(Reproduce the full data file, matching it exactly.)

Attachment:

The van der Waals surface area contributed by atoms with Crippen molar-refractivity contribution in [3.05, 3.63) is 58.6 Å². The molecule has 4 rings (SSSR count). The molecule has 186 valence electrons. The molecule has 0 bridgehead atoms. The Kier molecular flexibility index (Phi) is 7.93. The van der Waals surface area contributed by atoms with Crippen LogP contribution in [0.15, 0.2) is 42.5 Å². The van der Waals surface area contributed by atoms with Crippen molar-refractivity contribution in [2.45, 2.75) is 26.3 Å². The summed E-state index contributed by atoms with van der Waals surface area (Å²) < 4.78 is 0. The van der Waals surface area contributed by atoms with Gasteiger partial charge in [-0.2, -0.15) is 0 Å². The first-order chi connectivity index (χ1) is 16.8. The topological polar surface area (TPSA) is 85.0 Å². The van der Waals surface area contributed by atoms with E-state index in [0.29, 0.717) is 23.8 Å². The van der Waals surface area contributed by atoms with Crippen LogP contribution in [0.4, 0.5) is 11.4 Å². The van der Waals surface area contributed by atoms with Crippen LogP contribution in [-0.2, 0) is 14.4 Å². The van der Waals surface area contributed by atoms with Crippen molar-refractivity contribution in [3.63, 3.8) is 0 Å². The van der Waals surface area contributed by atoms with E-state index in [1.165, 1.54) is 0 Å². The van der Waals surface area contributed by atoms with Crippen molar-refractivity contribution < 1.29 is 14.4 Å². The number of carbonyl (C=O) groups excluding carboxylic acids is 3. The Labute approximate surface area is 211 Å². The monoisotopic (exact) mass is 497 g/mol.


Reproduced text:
The van der Waals surface area contributed by atoms with Crippen molar-refractivity contribution in [3.05, 3.63) is 58.6 Å². The molecule has 4 rings (SSSR count). The molecule has 186 valence electrons. The molecule has 0 bridgehead atoms. The Kier molecular flexibility index (Phi) is 7.93. The van der Waals surface area contributed by atoms with Crippen LogP contribution in [0.15, 0.2) is 42.5 Å². The van der Waals surface area contributed by atoms with Crippen molar-refractivity contribution in [2.45, 2.75) is 26.3 Å². The summed E-state index contributed by atoms with van der Waals surface area (Å²) < 4.78 is 0. The van der Waals surface area contributed by atoms with Gasteiger partial charge in [-0.2, -0.15) is 0 Å². The first-order chi connectivity index (χ1) is 16.8. The topological polar surface area (TPSA) is 85.0 Å². The van der Waals surface area contributed by atoms with E-state index in [0.29, 0.717) is 23.8 Å². The van der Waals surface area contributed by atoms with Crippen LogP contribution in [0.4, 0.5) is 11.4 Å². The van der Waals surface area contributed by atoms with Crippen LogP contribution in [-0.2, 0) is 14.4 Å². The van der Waals surface area contributed by atoms with Crippen molar-refractivity contribution in [3.63, 3.8) is 0 Å². The van der Waals surface area contributed by atoms with E-state index in [1.165, 1.54) is 0 Å². The van der Waals surface area contributed by atoms with Crippen molar-refractivity contribution < 1.29 is 14.4 Å². The number of carbonyl (C=O) groups excluding carboxylic acids is 3. The Labute approximate surface area is 211 Å². The monoisotopic (exact) mass is 497 g/mol.